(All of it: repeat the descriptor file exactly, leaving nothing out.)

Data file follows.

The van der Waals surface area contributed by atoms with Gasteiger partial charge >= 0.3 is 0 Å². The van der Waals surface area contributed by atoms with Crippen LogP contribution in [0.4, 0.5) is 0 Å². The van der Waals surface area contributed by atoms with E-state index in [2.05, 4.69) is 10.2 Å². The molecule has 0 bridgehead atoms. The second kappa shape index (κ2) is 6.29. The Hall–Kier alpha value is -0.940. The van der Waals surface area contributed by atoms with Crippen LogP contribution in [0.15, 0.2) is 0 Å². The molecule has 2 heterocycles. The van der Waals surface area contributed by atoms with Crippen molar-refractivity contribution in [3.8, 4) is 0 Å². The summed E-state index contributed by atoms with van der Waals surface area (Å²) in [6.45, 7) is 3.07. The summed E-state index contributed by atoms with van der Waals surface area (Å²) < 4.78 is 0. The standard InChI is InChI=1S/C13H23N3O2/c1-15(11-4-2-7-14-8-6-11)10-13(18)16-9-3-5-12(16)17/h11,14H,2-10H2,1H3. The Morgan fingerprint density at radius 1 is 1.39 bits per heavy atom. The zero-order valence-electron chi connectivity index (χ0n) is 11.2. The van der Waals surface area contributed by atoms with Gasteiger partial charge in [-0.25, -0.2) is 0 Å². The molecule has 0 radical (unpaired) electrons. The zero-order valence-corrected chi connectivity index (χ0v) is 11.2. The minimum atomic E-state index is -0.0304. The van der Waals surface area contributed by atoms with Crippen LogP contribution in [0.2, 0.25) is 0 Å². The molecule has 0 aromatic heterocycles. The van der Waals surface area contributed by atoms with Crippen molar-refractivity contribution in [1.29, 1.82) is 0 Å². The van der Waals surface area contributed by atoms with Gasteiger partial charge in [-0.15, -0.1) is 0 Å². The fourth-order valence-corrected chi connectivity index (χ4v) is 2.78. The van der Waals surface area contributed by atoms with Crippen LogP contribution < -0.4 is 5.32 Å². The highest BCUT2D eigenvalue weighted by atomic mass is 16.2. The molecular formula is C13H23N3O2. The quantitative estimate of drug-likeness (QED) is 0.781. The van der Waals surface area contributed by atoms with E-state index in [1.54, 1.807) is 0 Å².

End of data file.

The van der Waals surface area contributed by atoms with Gasteiger partial charge >= 0.3 is 0 Å². The van der Waals surface area contributed by atoms with Crippen LogP contribution in [0.4, 0.5) is 0 Å². The van der Waals surface area contributed by atoms with E-state index in [2.05, 4.69) is 10.2 Å². The molecule has 0 bridgehead atoms. The second kappa shape index (κ2) is 6.29. The Hall–Kier alpha value is -0.940. The van der Waals surface area contributed by atoms with Crippen LogP contribution in [0.15, 0.2) is 0 Å². The molecule has 2 heterocycles. The van der Waals surface area contributed by atoms with Crippen molar-refractivity contribution in [3.8, 4) is 0 Å². The summed E-state index contributed by atoms with van der Waals surface area (Å²) in [6.45, 7) is 3.07. The summed E-state index contributed by atoms with van der Waals surface area (Å²) < 4.78 is 0. The standard InChI is InChI=1S/C13H23N3O2/c1-15(11-4-2-7-14-8-6-11)10-13(18)16-9-3-5-12(16)17/h11,14H,2-10H2,1H3. The Morgan fingerprint density at radius 1 is 1.39 bits per heavy atom. The zero-order valence-electron chi connectivity index (χ0n) is 11.2. The van der Waals surface area contributed by atoms with Gasteiger partial charge in [-0.25, -0.2) is 0 Å². The molecule has 0 radical (unpaired) electrons. The zero-order valence-corrected chi connectivity index (χ0v) is 11.2. The minimum atomic E-state index is -0.0304. The van der Waals surface area contributed by atoms with Crippen LogP contribution in [0.2, 0.25) is 0 Å². The molecule has 0 aromatic heterocycles. The van der Waals surface area contributed by atoms with Crippen molar-refractivity contribution in [1.29, 1.82) is 0 Å². The van der Waals surface area contributed by atoms with Gasteiger partial charge in [-0.15, -0.1) is 0 Å². The fourth-order valence-corrected chi connectivity index (χ4v) is 2.78. The van der Waals surface area contributed by atoms with Crippen LogP contribution < -0.4 is 5.32 Å². The highest BCUT2D eigenvalue weighted by atomic mass is 16.2. The molecular formula is C13H23N3O2. The quantitative estimate of drug-likeness (QED) is 0.781. The van der Waals surface area contributed by atoms with E-state index in [1.54, 1.807) is 0 Å².